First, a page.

“I’m not in favor of new pieces of legislation on — on guns and — and taking guns away or — or making certain guns illegal.”

“make enormous efforts to enforce the gun laws that we have and to change the culture of violence we have”

Comments:

Both agreed that schools and parents are important in counteracting a culture of violence. But that wasn’t the question asked.

The President answered only the second part of the question “What has your administration done or plan to do to limit the availability of assault weapons?”

Overall, Obama seemed to favor a renewed ban on semiautomatic weapons and Romney didn’t (as with health care, he has thus reversed the stand he took as governor of Massachusetts). Presumably Romney, like the NRA, will now be keeping quiet about the issue.

And president Obama… well, we’ll see soon if he wishes to exercise leadership, or let others do it. “Seeing if we can get an assault weapons ban reintroduced” was hardly the ringing demand that others are already issuing. And is that more or less than saying “we’re going to have to come together and take meaningful action to prevent more tragedies like this, regardless of the politics” in the president’s 12/14/12 statement made, ironically, in the James S. Brady Press Briefing Room?

Time, as usual, will tell. Meanwhile, we can, at the rate documented by the Brady Campaign, expect another massacre of 3+ Americans every 2 weeks..

exhibit 1): second presidential debate, 10/16/12

Q: President Obama, during the Democratic National Convention in 2008, you stated you wanted to keep AK-47s out of the hands of criminals. What has your administration done or plan to do to limit the availability of assault weapons?

PRESIDENT OBAMA: You know, we’re a nation that believes in the Second Amendment. And I believe in the Second Amendment. You know, we’ve got a long tradition of hunting and sportsmen and people who want to make sure they can protect themselves.

But there have been too many instances during the course of my presidency where I’ve had to comfort families who’ve lost somebody, most recently out in Aurora. You know, just a couple of weeks ago, actually probably about a month, I saw a mother who I had met at the beside of her son who had been shot in that theater.

And her son had been shot through the head. And we spent some time, and we said a prayer. And remarkably, about two months later, this young man and his mom showed up, and he looked unbelievable, good as new. But there were a lot of families who didn’t have that good fortune and whose sons or daughters or husbands didn’t survive.

So my belief is that A, we have to enforce the laws we’ve already got, make sure that we’re keeping guns out of the hands of criminals, those who are mentally ill. We’ve done a much better job in terms of background checks, but we’ve got more to do when it comes to enforcement.

But I also share your belief that weapons that were designed for soldiers in war theaters don’t belong on our streets. And so what I’m trying to do is to get a broader conversation about how do we reduce the violence generally. Part of it is seeing if we can get an assault weapons ban reintroduced, but part of it is also looking at other sources of the violence, because frankly, in my hometown of Chicago, there’s an awful lot of violence, and they’re not using AK-47s, they’re using cheap handguns.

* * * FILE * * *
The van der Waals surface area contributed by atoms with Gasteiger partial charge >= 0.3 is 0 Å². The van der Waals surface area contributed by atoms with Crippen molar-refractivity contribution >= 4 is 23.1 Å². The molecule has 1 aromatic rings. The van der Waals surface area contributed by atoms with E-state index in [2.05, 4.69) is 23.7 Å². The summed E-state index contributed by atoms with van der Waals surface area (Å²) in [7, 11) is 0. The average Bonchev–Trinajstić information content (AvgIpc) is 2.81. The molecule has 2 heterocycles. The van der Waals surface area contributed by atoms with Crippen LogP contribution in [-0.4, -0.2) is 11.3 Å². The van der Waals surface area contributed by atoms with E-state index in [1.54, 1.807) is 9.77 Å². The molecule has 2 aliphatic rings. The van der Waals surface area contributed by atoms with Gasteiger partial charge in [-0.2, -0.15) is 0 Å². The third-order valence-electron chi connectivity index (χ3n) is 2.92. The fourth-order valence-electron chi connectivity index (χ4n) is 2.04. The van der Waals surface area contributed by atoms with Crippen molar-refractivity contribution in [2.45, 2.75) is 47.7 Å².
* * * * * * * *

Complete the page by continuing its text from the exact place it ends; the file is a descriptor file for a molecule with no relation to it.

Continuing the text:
And so what can we do to intervene to make sure that young people have opportunity, that our schools are working, that if there’s violence on the streets, that working with faith groups and law enforcement, we can catch it before it gets out of control?

And so what I want is a — is a comprehensive strategy. Part of it is seeing if we can get automatic weapons that kill folks in amazing numbers out of the hands of criminals and the mentally ill. But part of it is also going deeper and seeing if we can get into these communities and making sure we catch violent impulses before they occur.

MS. CROWLEY: Governor Romney, the question is about assault weapons, AK-47s.

MR. ROMNEY: Yeah, I — I’m not in favor of new pieces of legislation on — on guns and — and taking guns away or — or making certain guns illegal. We of course don’t want to have automatic weapons, and that’s already illegal in this country to have automatic weapons.

What I believe is we have to do as the president mentioned towards the end of his remarks there, which is to make enormous efforts to enforce the gun laws that we have and to change the culture of violence we have. And you ask, how are we going to do that? And there are a number of things.

He mentioned good schools. I totally agree. We were able to drive our schools to be number one in the nation in my state, and I believe if we do a better job in education, we’ll — we’ll give people the — the hope and opportunity they deserve, and perhaps less violence from that.

But let me mention another thing, and that is parents. We need moms and dads helping raise kids. Wherever possible, the — the benefit of having two parents in the home — and that’s not always possible. A lot of great single moms, single dads. But gosh, to tell our kids that before they have babies, they ought to think about getting married to someone — that’s a great idea because if there’s a two-parent family, the prospect of living in poverty goes down dramatically. The opportunities that the child will — will be able to achieve increase dramatically.